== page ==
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BENCH BLOG: Judges show Daubert isn’t all that complicated

Debate over expert witness testimony clarifies rule

Jean DiMotto is a retired Milwaukee County Circuit Court judge. She served for 16 years, and was on the criminal bench for 12 of those years.

Judge Jean DiMotto retired in 2013 after 16 years on the Milwaukee County Circuit bench and now serves as a reserve judge. She also serves of counsel with Nistler & Condon SC.

In the first Wisconsin case applying the Daubert standard on admissibility of expert witness testimony, the court of appeals explains “what the Daubert rule is and what it is not.”

Man in the road

The factual scenario in State v. Giese began when a woman found a man lying in the roadway at 2:12 a.m. She summoned law enforcement.

The “very intoxicated” man, Todd Giese, told a Washington County deputy he had crashed his car about three hours earlier, began to walk home and fell asleep in the road.

Giese could not recall his address or phone number. While he admitted he had earlier been at a tavern with friends, he could not recall the name of the tavern or the names of any of his friends.

Meanwhile, another deputy happened to pass the site of Giese’s crashed car. There were no intoxicants or alcohol containers in the car, nor were there any bars or restaurants along the three-mile stretch between his car and where Giese was lying in the roadway.

Blood alcohol concentration

Giese was transported to a medical center where a sample of his blood was drawn at 3:30 a.m. The state crime lab’s analysis revealed a blood alcohol concentration of 0.18.

Because Giese had been convicted of at least four prior drunken-driving offenses, his permissible blood alcohol concentration was 0.02.

Accordingly, Giese was charged with operating a motor vehicle while intoxicated, fifth or sixth offense, and operating with a prohibited blood alcohol concentration, fifth or sixth offense.

The prosecutor asked the crime lab’s toxicologist to do a retrograde extrapolation, that is, calculate Giese’s approximate BAC at the time he crashed his car. She was informed that the crash occurred about four hours before the blood sample was drawn.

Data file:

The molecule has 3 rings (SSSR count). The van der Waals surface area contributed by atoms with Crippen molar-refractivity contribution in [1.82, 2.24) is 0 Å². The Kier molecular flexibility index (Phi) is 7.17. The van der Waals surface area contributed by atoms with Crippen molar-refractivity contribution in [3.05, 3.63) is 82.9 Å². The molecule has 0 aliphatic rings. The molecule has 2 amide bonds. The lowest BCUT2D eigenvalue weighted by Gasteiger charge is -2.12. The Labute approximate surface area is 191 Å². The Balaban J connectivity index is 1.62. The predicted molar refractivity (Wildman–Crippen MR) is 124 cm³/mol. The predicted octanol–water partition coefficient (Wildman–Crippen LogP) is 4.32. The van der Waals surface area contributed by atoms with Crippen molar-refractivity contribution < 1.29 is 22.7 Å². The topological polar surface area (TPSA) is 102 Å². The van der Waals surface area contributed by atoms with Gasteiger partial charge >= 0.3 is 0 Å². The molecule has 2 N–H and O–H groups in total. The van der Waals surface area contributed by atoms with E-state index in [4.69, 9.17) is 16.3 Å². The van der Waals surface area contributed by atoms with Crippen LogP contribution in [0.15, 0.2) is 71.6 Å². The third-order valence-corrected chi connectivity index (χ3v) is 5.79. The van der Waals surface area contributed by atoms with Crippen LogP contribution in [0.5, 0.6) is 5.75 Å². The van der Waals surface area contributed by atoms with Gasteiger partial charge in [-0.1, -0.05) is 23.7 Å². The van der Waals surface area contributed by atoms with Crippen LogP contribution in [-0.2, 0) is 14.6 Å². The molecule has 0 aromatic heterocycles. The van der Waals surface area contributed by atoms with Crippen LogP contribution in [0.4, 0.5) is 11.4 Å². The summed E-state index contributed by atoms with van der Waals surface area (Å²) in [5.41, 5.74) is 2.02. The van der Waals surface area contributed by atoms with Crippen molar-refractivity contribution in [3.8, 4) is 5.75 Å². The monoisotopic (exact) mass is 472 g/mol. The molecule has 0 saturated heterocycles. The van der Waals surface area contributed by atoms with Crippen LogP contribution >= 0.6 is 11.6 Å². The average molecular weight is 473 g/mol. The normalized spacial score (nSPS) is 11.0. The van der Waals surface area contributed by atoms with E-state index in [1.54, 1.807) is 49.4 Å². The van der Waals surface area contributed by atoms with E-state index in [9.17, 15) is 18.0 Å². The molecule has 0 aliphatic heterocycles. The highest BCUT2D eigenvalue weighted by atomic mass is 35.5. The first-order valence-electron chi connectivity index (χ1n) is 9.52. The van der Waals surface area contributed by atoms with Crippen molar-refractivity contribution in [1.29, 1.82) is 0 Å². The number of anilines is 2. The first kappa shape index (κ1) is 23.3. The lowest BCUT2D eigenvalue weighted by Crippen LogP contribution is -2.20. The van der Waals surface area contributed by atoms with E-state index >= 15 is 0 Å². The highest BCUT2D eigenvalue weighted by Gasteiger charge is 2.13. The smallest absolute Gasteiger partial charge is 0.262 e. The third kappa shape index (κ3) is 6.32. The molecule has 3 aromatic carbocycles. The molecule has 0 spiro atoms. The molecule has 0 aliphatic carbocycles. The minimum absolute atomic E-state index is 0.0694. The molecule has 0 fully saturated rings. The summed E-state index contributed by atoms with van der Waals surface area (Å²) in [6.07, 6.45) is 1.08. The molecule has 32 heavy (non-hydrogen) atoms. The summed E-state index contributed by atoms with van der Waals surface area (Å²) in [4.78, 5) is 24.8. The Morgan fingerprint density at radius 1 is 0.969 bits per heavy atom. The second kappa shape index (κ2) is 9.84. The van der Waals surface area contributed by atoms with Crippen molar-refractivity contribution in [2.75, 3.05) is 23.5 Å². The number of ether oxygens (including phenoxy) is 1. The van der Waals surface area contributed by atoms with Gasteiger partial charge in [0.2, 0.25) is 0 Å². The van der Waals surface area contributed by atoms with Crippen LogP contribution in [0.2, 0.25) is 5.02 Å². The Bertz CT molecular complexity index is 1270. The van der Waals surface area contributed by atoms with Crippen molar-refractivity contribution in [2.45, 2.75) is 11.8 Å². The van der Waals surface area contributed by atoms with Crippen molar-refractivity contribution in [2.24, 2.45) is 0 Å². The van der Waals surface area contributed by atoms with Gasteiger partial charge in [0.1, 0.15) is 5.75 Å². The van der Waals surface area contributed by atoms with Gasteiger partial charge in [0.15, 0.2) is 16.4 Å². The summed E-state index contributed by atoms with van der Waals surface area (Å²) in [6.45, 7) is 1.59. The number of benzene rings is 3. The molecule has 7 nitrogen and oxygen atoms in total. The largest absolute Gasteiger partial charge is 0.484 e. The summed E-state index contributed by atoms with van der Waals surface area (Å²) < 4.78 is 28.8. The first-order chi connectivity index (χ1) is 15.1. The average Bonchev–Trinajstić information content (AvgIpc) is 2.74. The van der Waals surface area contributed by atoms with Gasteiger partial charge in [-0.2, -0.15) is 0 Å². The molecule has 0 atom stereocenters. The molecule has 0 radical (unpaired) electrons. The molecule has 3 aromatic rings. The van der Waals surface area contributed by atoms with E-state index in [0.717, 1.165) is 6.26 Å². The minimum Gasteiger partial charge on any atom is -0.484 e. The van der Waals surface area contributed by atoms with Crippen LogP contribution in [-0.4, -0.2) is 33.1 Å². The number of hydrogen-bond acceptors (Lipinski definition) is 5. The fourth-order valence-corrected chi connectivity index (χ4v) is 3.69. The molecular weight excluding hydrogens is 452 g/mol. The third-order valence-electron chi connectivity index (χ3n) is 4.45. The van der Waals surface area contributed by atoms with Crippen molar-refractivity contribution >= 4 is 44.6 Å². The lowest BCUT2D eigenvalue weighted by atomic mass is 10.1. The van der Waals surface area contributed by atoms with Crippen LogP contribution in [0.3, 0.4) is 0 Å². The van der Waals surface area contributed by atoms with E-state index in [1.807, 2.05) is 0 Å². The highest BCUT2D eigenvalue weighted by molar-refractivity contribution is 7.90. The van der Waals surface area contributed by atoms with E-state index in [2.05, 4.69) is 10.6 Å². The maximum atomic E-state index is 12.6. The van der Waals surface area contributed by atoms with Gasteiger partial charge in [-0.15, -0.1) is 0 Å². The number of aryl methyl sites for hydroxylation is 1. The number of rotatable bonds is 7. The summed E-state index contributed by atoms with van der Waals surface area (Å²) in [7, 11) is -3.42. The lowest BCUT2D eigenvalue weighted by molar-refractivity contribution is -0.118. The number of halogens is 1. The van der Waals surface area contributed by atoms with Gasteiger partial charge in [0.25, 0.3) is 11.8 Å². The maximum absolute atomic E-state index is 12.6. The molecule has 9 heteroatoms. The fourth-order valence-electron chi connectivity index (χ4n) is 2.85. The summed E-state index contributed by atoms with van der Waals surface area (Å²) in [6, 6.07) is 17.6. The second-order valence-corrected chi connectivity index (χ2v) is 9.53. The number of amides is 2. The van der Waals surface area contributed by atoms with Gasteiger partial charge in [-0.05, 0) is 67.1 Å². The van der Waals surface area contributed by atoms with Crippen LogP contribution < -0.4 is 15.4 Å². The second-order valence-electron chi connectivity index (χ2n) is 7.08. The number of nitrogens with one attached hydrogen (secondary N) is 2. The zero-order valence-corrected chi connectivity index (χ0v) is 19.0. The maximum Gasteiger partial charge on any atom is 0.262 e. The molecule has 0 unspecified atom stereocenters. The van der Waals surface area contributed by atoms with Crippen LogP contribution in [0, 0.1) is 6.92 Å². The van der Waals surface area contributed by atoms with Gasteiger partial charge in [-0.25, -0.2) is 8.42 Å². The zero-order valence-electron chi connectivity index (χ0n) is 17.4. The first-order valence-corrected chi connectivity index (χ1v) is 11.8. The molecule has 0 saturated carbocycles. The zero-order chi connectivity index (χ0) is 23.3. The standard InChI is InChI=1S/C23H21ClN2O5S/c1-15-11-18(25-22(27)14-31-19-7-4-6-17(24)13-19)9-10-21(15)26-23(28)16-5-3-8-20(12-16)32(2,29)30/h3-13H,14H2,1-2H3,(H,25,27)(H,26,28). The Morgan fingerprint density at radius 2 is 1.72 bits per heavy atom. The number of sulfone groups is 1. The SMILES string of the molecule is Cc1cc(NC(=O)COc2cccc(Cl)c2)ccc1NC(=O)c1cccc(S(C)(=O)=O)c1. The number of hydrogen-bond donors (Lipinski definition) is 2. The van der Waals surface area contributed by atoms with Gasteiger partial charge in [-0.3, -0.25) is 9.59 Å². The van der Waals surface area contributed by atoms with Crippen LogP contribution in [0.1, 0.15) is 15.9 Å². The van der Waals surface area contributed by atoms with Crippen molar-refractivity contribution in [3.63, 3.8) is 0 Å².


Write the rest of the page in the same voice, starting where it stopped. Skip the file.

Based on the facts from the investigation, the toxicologist made two assumptions: the alcohol was fully absorbed before the crash and no alcohol was ingested after the crash. She opined that Giese’s BAC was above 0.02 at the time of the crash.

Daubert hearing

Giese took issue with the toxicologist’s assumptions and with the reliability of retrograde or back extrapolation. He challenged admissibility of the toxicologist’s testimony under sec. 907.02 which codifies the Daubert rule. Therefore, Washington County Circuit Judge James Muehlbauer conducted a pretrial Daubert hearing.

The toxicologist testified about her education and experience, including her specific training with the “effect of alcohol dissipation and elimination.” She testified that she had performed back extrapolation in other cases.

She was familiar with books and studies on back extrapolation. She also was familiar with rates of alcohol absorption and elimination generally accepted in her peer community of forensic toxicologists.

Together with her two assumptions, the established rates of fast, slow and average rates of elimination formed the foundation of her back extrapolation on Giese’s BAC.

On cross-examination, she conceded that changes to her assumptions could alter her opinion. She recognized the expertise of a widely acknowledged expert who had written that “no forensically valid … extrapolation of blood … alcohol concentrations is ordinarily possible … solely on the basis of time and individual analysis results.”

She countered this statement by explaining that she had more than time and the one blood test result in Giese’s case: she had the “given scenario” and her two assumptions about the absorption of alcohol based on that scenario.